There is mounting evidence that the stroma plays a crucial role in mammary gland carcinogenesis. Here, we report that mammary gland stroma from mature and multiparous rats prevents neoplastic development and encourages normal ductal growth of grafted epithelial cancer cells. Fifty thousand epithelial cancer cells were injected into the cleared fat pads of virgin hosts at 24, 52, 80, and 150 days of age and of hosts that had undergone two cycles of pregnancy, lactation, and involution. Six months after inoculation, tumor incidence was 75%, 100%, 50%, and 18.2% in 24-, 52-, 80-, and 150-day-old virgin rats, respectively, and 0% in the twice-parous animals. Most remarkably, these neoplastic cells appeared to form normal ducts in all hosts-Ha-ras-1 mutation served as a marker to identify the tumor origin of the outgrowths. The tumor development pattern suggests a parallel to the phenomenon of age- and reproductive state-dependent susceptibility and resistance to chemical carcinogens. As susceptibility to carcinogenesis decreases, the ability of the stroma to reprogram neoplastic epithelial cells increases. Thus, the neoplastic phenotype is context-dependent, and it therefore offers the intriguing possibility that the process of carcinogenesis is amenable to normalization or cure once the mechanisms of stroma-mediated normalization are elucidated and manipulated. Copyright © American Society for Investigative Pathology.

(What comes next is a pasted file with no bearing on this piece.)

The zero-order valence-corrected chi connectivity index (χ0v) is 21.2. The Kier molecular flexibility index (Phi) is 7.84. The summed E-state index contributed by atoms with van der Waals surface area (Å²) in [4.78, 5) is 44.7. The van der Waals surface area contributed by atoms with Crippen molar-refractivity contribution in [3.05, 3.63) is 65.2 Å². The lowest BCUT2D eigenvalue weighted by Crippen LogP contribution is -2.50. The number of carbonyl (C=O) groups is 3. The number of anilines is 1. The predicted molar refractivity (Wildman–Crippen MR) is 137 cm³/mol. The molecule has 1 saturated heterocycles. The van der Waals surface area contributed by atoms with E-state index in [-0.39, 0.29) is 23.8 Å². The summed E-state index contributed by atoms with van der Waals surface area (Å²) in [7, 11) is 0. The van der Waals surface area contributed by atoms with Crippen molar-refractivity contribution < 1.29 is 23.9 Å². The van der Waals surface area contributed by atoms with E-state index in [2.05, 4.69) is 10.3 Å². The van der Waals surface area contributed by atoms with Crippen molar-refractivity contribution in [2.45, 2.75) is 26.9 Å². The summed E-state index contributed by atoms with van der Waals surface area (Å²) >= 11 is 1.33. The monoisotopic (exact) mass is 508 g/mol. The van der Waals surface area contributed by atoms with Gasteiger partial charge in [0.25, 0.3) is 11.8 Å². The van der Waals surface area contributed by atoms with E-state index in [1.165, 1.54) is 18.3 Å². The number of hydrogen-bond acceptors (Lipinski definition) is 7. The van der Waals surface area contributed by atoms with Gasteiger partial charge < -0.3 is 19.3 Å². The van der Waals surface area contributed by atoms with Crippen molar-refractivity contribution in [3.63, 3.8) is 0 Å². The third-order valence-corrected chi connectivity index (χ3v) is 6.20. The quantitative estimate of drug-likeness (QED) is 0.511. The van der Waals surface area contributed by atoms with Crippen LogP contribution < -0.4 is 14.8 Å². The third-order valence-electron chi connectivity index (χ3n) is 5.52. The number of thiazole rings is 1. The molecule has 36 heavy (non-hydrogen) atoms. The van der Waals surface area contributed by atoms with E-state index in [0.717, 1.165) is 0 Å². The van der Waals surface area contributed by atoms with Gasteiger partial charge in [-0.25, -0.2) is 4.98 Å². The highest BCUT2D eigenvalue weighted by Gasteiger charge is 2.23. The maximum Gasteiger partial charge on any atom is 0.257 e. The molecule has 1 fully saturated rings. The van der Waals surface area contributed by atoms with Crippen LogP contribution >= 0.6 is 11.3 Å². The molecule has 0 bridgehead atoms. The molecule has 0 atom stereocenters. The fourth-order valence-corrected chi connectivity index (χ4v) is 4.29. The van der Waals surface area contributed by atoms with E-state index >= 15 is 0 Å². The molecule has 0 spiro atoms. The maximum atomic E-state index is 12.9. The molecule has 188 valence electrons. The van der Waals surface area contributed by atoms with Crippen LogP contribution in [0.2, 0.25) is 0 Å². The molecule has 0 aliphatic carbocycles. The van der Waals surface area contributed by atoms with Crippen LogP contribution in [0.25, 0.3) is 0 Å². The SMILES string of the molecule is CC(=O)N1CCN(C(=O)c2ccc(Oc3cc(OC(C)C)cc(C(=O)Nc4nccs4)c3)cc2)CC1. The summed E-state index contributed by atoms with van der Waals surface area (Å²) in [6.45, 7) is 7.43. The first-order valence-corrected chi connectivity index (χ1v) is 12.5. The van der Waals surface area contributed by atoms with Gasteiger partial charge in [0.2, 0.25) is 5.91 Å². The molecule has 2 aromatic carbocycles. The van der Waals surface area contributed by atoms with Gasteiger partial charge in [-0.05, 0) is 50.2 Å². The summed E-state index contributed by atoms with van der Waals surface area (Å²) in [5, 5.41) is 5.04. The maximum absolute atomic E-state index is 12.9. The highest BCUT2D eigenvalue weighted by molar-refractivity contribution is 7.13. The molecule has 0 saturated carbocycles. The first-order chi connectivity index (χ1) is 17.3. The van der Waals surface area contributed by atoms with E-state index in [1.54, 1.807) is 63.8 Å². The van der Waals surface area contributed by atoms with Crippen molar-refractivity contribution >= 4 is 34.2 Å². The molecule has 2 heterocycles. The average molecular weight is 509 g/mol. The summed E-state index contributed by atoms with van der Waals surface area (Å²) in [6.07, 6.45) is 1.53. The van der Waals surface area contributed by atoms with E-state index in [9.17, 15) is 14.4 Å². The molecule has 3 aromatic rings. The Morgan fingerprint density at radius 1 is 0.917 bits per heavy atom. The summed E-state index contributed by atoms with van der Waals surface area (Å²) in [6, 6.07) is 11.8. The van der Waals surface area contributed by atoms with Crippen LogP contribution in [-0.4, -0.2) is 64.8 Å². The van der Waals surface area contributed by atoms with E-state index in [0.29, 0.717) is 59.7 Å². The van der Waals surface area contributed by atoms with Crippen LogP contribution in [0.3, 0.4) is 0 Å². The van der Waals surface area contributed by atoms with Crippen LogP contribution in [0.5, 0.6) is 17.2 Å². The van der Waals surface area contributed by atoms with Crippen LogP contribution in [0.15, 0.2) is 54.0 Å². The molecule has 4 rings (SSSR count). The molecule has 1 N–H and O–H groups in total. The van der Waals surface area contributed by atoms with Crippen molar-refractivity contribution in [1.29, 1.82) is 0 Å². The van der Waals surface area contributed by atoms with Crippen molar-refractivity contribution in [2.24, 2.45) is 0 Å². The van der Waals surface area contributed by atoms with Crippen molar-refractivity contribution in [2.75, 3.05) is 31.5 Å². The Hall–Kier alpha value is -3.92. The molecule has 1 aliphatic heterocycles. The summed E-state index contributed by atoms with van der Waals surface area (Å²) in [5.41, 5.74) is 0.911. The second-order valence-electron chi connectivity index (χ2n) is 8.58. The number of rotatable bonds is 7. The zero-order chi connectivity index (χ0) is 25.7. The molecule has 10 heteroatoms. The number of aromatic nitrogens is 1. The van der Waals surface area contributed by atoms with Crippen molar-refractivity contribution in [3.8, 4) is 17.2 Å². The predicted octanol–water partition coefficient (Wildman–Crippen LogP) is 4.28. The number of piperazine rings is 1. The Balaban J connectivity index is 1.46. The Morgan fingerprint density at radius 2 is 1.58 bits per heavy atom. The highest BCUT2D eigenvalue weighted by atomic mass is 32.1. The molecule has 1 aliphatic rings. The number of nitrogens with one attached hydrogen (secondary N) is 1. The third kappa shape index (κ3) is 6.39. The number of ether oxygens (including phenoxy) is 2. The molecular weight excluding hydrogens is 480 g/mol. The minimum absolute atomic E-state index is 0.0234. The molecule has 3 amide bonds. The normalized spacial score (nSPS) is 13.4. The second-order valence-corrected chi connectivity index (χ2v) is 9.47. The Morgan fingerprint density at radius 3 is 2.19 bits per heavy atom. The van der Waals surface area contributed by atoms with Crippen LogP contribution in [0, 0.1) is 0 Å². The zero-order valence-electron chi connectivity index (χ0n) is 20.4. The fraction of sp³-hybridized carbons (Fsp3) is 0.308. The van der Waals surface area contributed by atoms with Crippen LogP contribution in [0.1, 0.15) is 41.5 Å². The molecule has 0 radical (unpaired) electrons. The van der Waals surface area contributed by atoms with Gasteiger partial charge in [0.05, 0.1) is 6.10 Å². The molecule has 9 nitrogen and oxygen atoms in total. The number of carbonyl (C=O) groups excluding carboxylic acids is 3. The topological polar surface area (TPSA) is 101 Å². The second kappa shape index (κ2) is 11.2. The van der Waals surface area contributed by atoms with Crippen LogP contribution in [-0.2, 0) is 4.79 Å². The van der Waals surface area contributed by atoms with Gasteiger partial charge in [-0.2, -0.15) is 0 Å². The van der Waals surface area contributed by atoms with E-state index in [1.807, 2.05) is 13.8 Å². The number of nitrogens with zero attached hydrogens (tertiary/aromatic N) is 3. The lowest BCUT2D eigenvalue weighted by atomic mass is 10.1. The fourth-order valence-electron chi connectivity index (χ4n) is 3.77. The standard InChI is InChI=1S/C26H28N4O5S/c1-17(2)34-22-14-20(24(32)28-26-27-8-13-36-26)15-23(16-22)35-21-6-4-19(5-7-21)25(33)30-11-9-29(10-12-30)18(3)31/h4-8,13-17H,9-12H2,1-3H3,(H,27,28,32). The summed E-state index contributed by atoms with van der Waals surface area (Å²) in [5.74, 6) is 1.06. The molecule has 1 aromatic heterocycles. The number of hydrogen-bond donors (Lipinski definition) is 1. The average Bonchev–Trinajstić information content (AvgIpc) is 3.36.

Maffini, M. V., Calabro, J. M., Soto, A. M., & Sonnenschein, C. (2005). Stromal regulation of neoplastic development: Age-dependent normalization of neoplastic mammary cells by mammary stroma. American Journal of Pathology, 167(5), 1405–1410. https://doi.org/10.1016/S0002-9440(10)61227-8